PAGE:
For the reasons discussed above, we propose that California grant relief of timeliness penalties to otherwise compliant taxpayers. Under this proposal, the FTB would abate a timeliness penalty upon a taxpayer’s request if:

1. The taxpayer has not previously been required to file a California return, or has not previously been granted penalty abatement in the calendar year of the request or in the prior four tax years;

2. The taxpayer has filed all returns as of the date of the request; and

3. The taxpayer has paid in full (or arranged to pay) any taxes, fees, penalties, and interest due with the required returns, excluding the penalties to which the request applies.

The first-time penalty abatement program could be codified in a number of ways. For example, the statutory language could be included in Sections 19131 and 19132 of the Revenue and Taxation Code, which are the provisions that provide for failure to file and failure to pay penalties. This abatement program can also be codified in Section 19132.5 of the Revenue and Taxation Code, which presently provides penalty relief to taxpayers that were affected by the Northridge earthquake of January 1994. The following italicized language could be used as a model and is based on the prior three legislative bills:

(a) If a taxpayer requests, either orally or in writing, the abatement of a timeliness penalty pursuant to this section, the timeliness penalty shall be abated if all of the following apply:

(1) The taxpayer has not previously been required to file a California return under Part 10 (commencing with Section 17001), this part, or Part 11 (commencing with Section 23001), or no other timeliness penalty has been abated under this section by the Franchise Tax Board in the calendar year of the request for abatement or in the immediately preceding four taxable years.

(2) The taxpayer has filed all returns required under Part 10 (commencing with Section 17001), this part, or Part 11 (commencing with Section 23001), as of the date of the taxpayer’s request for abatement under this section.

(3) Excluding the timeliness penalty that is the subject of the abatement request under this section, the taxpayer has paid in full, or arranged to pay pursuant to an installment agreement, any tax, penalties, fees, and interest due for the required returns pursuant to paragraph (2) and the taxpayer is current with all installment payments.

(b) For purposes of this section, “timeliness penalty” means a penalty imposed under Section 19131 or 19132.

(c) For purposes of this section, a timeliness penalty imposed and subsequently abated due to a determination of reasonable cause and not willful neglect with respect to the taxpayer or the taxpayer’s spouse, shall be considered to have not been abated for purposes of determining eligibility for timeliness penalty abatement under this section.

(d) This section shall apply to a timeliness penalty imposed on or after January 1, 2020.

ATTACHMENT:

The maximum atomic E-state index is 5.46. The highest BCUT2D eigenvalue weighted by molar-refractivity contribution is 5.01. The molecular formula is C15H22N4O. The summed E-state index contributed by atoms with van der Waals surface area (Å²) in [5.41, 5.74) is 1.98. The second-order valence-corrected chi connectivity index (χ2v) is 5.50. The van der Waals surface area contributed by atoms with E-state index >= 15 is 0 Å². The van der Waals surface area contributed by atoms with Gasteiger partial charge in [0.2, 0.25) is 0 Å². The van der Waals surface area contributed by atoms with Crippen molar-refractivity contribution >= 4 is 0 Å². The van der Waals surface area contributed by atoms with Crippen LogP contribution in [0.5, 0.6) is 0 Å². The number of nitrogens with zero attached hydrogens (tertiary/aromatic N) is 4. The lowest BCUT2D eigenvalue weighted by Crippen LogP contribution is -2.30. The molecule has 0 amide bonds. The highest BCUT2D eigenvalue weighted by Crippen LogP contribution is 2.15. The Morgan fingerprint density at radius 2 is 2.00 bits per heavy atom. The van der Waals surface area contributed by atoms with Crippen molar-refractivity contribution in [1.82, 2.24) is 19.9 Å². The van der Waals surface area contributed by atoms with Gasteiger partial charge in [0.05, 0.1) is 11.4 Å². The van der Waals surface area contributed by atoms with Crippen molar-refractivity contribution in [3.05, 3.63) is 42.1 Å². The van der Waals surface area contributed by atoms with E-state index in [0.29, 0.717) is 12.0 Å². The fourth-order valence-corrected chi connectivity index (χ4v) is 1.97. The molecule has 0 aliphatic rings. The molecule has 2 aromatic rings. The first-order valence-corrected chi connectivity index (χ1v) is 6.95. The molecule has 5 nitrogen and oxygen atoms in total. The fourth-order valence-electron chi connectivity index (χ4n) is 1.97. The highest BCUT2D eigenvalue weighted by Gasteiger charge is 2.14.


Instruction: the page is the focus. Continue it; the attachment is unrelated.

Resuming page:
Although prior attempts to adopt a first-time abatement policy in California have failed, taxpayers (and their advocates) and the FTB continue to agree that California should adopt a first-time abatement program like the federal program. Not only will this program conserve FTB resources that are needed to make highly-factual, case-by-case determinations of penalty abatement, this program will also provide much-needed relief to taxpayers that have a history of being compliant with their tax filing and payment obligations.

The comments contained in this paper are the individual views of the authors who prepared them, and do not represent the position of the California Lawyers Association or the Taxation Section.


1 The comments contained in this paper are the individual views of the authors who prepared them, and do not represent the position of the California Lawyers Association or the Taxation Section.
2 Although the authors and/or presenters of this paper might have clients affected by the rules applicable to the subject matter of this paper and have advised such clients on applicable law, no such participant has been engaged by a client to participate on this paper. No author has a direct personal or financial interest in the issue addressed in this paper.
3 The authors would like to thank Jason Galek, Esq. of Galek Law for his review of this proposal and insightful comments.
4 Cal. Rev. & Tax. Code § 19131(a).
5 Cal. Rev. & Tax. Code § 19132(a).
6 Int. Rev. Code § 6651(a)(1)-(3).
7 Cal. Rev. & Tax. Code § 19131(a).
8 Cal. Rev. & Tax. Code § 19132(a).
9 Int. Rev. Code § 6651(a)(2).
10 IRM (11-25-2011).
11 See, generally, IRM (11-25-2011).
12 IRM (11-25-2011).
13 See, IRM (11-21-2017); U.S. v. Boyle, 469 U.S. 241, 247, 254 (1985).
14 U.S. v. Boyle, 469 U.S. 241, 248 (1985).
15 Cal. Rev. & Tax. Code §§ 19131(a), 19132(a).
16 Appeal of M.B. and G.M. Scott, 82-SBE-249, Oct. 14, 1982.
17 Todd v. McColgan (1949) 89 Cal.App.2d 509.
18 In re Commerce Avenue, LLC, California Administrative Decision 663753 (July 17, 2004), released Nov. 14, 2014; Appeal of Michael J. and Diane M. Halaburka, 85-SBE-025, Apr. 9, 1985.
19 Appeal of Thomas K. and Gail G. Boehme, 85-SBE-134, Nov. 6, 1985; but see Estate of La Meres v. Comm’r, 98 T.C. 294 (1992) (filing deadlines can be a substantive area of law appropriate for reasonable cause abatement).
20 Appeal of William T. and Joy P. Orr, 68-SBE-010, Feb. 5, 1968.
21 Appeal of Incom International, Inc., 82-SBE-053, Mar. 31, 1982.
22 Appeal of Cerwin-Vega International, 78-SBE-070, Aug. 15, 1978.
23 Appeal of Roger W. Sleight, 83-SBE-244, Oct. 26, 1983; Appeal of Avco Financial Services, Inc., 79-SBE-084, May 9, 1979.
24 Appeal of Bild Industries, Inc., 82-SBE-212, Sept. 21, 1982.
25 Appeal of M.B. and G.M. Scott, 82-SBE-249, Oct. 14, 1982.
26 H.R. 1, Pub. L. No., 115-97 (Dec. 22, 2017); A.B. 91, 2019-2020 Reg. Sess. (Cal. 2019).
27 See Cal. Rev. & Tax Code §§ 17024.5, 23051.5.
28 Cal. Rev. & Tax Code §§ 19322.1, 19335; FTB Notice 2003-5.
29 Senate Committee on Governance and Finance Bill Analysis (Hearing on April 18, 2018).